Loading dock on the beach

I left Los Cabos (San Jose del Cabo and Cabo San Lucas) on Monday.  I picked up a shuttle from the San Jose airport and after a couple hour ride found myself in Los Barriles, home of the Palmas de Cortez hotel.  I’m down here to take part in the Fiesta de 976Tuna annual East Cape trip.  I’ve been to Cabo and other parts of Mexico before, and enjoyed some good fishing too.  I had heard though that the East Cape of Baja was a place where fishing dreams could come true, so I was very excited to arrive.

The next morning, I reported to the little portable dock on the beach to meet my boat at 7am.  I was assigned to the Rosa Maria, with Capt. Israel.  There are 3 levels of boats here: pangas, super pangas, and cruisers.  The Rosa Maria is considered a super panga and was an 18 ft center console skiff.  It was just me and Capt. Israel…which was kind of a surprise, but not unwelcome.  I remembered that the last time I had a charter boat to myself, I caught a 39lb trophy striped bass, so I was excited for what the day might hold.

My wishlist for this trip was the following: a roosterfish, a bull dorado (caught plenty of dorado, but never a big bull), and a striped marlin.  All were in season, so my hope was to catch them all.  By my way of thinking, getting skunked the 2 days I fished in Los Cabos was just the sort of negative fishing luck that was bound to even out now that I was here.

Ballyhoo

We started out the day picking up bait near where I boarded the boat.  In this case, the bait was dead ballyhoo.  Then we headed north for what ended up being about an hour ride to a spot called Punto Perico (Parrot Point).  There we got more bait, live sardinas.  Now we were ready to fish.  We started out slow trolling flylined sardinas maybe 10-20 yds offshore in 5-10 feet of water.  Looking down into the clear, turquoise colored water, I noticed we were over a sand bar between some rocky structure.  The target fish here were pargo and roosters.  Almost

Baja gar…the needlefish

immediately I got bit.  I saw a silver rocket zip and flash in the water, and then it lauched itself out of the water, skimming across the top before I turned it and brought it to the boat.  It was a needlefish, a slender toothy fish, which looked a lot like the cudas we catch at home.  Fun, but not what we were looking for, so we released it.

I got another bait in the water and got bit quickly again.  This time it was a ladyfish, a jacksmelt-looking, but larger fish.  It demonstrated impressive tailwalking attributes on the fight, but again, another junkfish that we threw back.  We continued in this fashion for awhile until I finally got bit and immediately could tell this was a meatier competitor.  My drags weren’t buttoned down enough, so I wasn’t able to turn the fish before he rocked me and we had to cut the line.  Israel said it was a pargo (aka cubera or dog snapper).  Damn.  I adjusted the drag and went back to work.  At this point, it was about 10 or so.  I was watching my bait swimming an inch or 2 below the surface about 15 feet behind the boat when out of nowhere, I see a comb rise up out the water and smash it.  Cock-a-doodle-doo!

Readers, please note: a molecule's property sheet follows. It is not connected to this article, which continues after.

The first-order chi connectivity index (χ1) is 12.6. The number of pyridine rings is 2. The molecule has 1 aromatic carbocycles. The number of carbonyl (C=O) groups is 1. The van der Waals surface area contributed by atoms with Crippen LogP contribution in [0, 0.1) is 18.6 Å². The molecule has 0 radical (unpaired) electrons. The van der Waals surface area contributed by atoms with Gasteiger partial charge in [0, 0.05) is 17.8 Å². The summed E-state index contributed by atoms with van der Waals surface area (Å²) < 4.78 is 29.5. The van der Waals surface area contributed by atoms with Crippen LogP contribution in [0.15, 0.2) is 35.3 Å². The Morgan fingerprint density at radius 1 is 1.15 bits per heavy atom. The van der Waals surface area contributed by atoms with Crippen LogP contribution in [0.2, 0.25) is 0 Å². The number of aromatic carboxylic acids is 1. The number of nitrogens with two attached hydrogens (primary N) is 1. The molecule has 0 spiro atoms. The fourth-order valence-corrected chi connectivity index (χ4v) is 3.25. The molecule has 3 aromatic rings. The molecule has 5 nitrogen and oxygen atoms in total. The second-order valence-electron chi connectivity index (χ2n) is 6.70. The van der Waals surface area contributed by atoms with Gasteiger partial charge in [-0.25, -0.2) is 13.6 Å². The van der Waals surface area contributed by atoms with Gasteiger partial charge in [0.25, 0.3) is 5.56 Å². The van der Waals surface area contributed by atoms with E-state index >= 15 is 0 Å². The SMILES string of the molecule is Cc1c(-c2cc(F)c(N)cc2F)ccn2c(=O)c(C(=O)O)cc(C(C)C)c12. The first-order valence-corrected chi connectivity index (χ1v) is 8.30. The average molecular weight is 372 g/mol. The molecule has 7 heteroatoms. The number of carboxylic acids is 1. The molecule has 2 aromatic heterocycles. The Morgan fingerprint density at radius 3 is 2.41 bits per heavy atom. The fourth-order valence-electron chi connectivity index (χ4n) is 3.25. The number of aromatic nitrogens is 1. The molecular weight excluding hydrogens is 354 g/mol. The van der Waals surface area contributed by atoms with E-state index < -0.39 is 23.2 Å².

I was fishing my Loomis Pelagic rod with the 2 speed Avet MXL on it.  Even with my drags up to 8, this sucker was peeling line and the pole was doubled over.  Oh yeah, it didn’t disappoint.  After about a 10 minute fight, I boated my rooster and got my hero shot (only on video though which thanks to the lousy wifi here, we’ll ALL have to wait to see 🙁 ).  Israel guessed it was about a 20 lb-er.  What a beautiful fish…a silvery white with a bluish iridescence to it and dark vertical stripes.  Nice.  Mission accomplished.

From there we headed offshore in the direction of Cerralvo Island.  On the way we encountered a buoy.  It reminded me of the kind of thing we see just offshore during lobster season.  We were in much deeper water than where you’d find lobster traps, but I asked Israel if that’s what it was.  He said no.  They were shark buoys.  There was a larger one anchored to the bottom, and then a string of 2 liter bottles bobbing upside down attached to it.  Below each bottle dangled a hook with a chunk of bait.  There was a school of bonito parked below and we rigged up with sabikis to try and catch them for marlin bait.  They weren’t biting though, so we quickly moved on.

Where’d Israel go?

We started doing a loop maybe 20 yds from the buoy structure.  Israel had setup the boat’s outriggers and I had him rig 3 of the Gaji Lures that I had brought from the Guatemala sailfish trip.  Our spread consisted of 2 on the outside…maybe 2 waves back and a third down the middle another 10 yds or so past the other 2.  We had 2 other poles at the ready with ballyhoo pitch baits attached to a 7/0 hook.  On about the 3rd pass, the starboard rig went bendo and I picked it up.  HEAVY.  I looked back and saw a large turquoise blue object  beneath the water.  Do-do!  He felt the pull and launched himself out the water, tailwalking a good 10 feet.  The sun glistened off his bright turquoise and yellow body and by the shape of the head I could see it was a big bull.  Oh yeah.  While I was fighting him, Israel had my GoPro on my extension stick in one hand, and a pole in the other.  Somehow he had managed to pitch a bait, while filming me and he was hooked up as well!  After 15 minutes or so, I brought the big dodo to the boat.  Israel puts down the camera, gaffs the fish, and then hands me the other pole.  Damn, this guy is good 🙂  The second one was much smaller and I easily handled him.  Trophy shots and that was a wrap for the day.  Saw some tailing marlin on the way back in.  We stopped to toss at them, but they were just lazing in the sun.  Oh well.  We’d be eating well that night AND 2 of 3 on the wishlist checked off.  It was a very good day 🙂  Tight lines!

My big bull dorado

 

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